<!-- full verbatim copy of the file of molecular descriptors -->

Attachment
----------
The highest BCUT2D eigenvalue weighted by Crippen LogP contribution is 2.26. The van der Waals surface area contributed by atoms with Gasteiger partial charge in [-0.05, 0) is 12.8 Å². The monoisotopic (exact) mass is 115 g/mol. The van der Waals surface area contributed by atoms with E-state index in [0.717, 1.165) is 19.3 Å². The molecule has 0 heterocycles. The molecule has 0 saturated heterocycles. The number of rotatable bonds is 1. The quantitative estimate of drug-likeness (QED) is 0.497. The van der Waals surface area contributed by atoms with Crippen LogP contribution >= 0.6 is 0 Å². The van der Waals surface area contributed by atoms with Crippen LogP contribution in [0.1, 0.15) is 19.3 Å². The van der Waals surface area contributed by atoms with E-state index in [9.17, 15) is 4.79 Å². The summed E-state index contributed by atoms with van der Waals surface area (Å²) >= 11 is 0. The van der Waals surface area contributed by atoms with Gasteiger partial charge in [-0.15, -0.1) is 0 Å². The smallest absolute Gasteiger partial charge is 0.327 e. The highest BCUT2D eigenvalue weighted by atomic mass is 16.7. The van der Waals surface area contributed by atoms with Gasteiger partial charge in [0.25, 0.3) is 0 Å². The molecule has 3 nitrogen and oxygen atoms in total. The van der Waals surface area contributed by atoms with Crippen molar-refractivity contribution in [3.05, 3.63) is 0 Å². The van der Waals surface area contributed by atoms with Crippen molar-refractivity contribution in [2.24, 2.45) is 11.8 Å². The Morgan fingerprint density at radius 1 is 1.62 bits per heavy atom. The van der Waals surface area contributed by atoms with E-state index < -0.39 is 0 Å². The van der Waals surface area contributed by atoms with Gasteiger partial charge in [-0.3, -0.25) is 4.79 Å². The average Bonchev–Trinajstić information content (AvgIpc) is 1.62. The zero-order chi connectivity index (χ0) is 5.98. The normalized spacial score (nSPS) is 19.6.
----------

The highest BCUT2D eigenvalue weighted by Crippen LogP contribution is 2.26. The van der Waals surface area contributed by atoms with Gasteiger partial charge in [-0.05, 0) is 12.8 Å². The monoisotopic (exact) mass is 115 g/mol. The van der Waals surface area contributed by atoms with E-state index in [0.717, 1.165) is 19.3 Å². The molecule has 0 heterocycles. The molecule has 0 saturated heterocycles. The number of rotatable bonds is 1. The quantitative estimate of drug-likeness (QED) is 0.497. The van der Waals surface area contributed by atoms with Crippen LogP contribution >= 0.6 is 0 Å². The van der Waals surface area contributed by atoms with Crippen LogP contribution in [0.1, 0.15) is 19.3 Å². The van der Waals surface area contributed by atoms with E-state index in [9.17, 15) is 4.79 Å². The summed E-state index contributed by atoms with van der Waals surface area (Å²) >= 11 is 0. The van der Waals surface area contributed by atoms with Gasteiger partial charge in [-0.15, -0.1) is 0 Å². The smallest absolute Gasteiger partial charge is 0.327 e. The highest BCUT2D eigenvalue weighted by atomic mass is 16.7. The van der Waals surface area contributed by atoms with Gasteiger partial charge in [0.25, 0.3) is 0 Å². The molecule has 3 nitrogen and oxygen atoms in total. The van der Waals surface area contributed by atoms with Crippen molar-refractivity contribution in [3.05, 3.63) is 0 Å². The van der Waals surface area contributed by atoms with Crippen molar-refractivity contribution in [2.24, 2.45) is 11.8 Å². The Morgan fingerprint density at radius 1 is 1.62 bits per heavy atom. The van der Waals surface area contributed by atoms with E-state index < -0.39 is 0 Å². The van der Waals surface area contributed by atoms with Gasteiger partial charge in [-0.3, -0.25) is 4.79 Å². The average Bonchev–Trinajstić information content (AvgIpc) is 1.62. The zero-order chi connectivity index (χ0) is 5.98. The normalized spacial score (nSPS) is 19.6.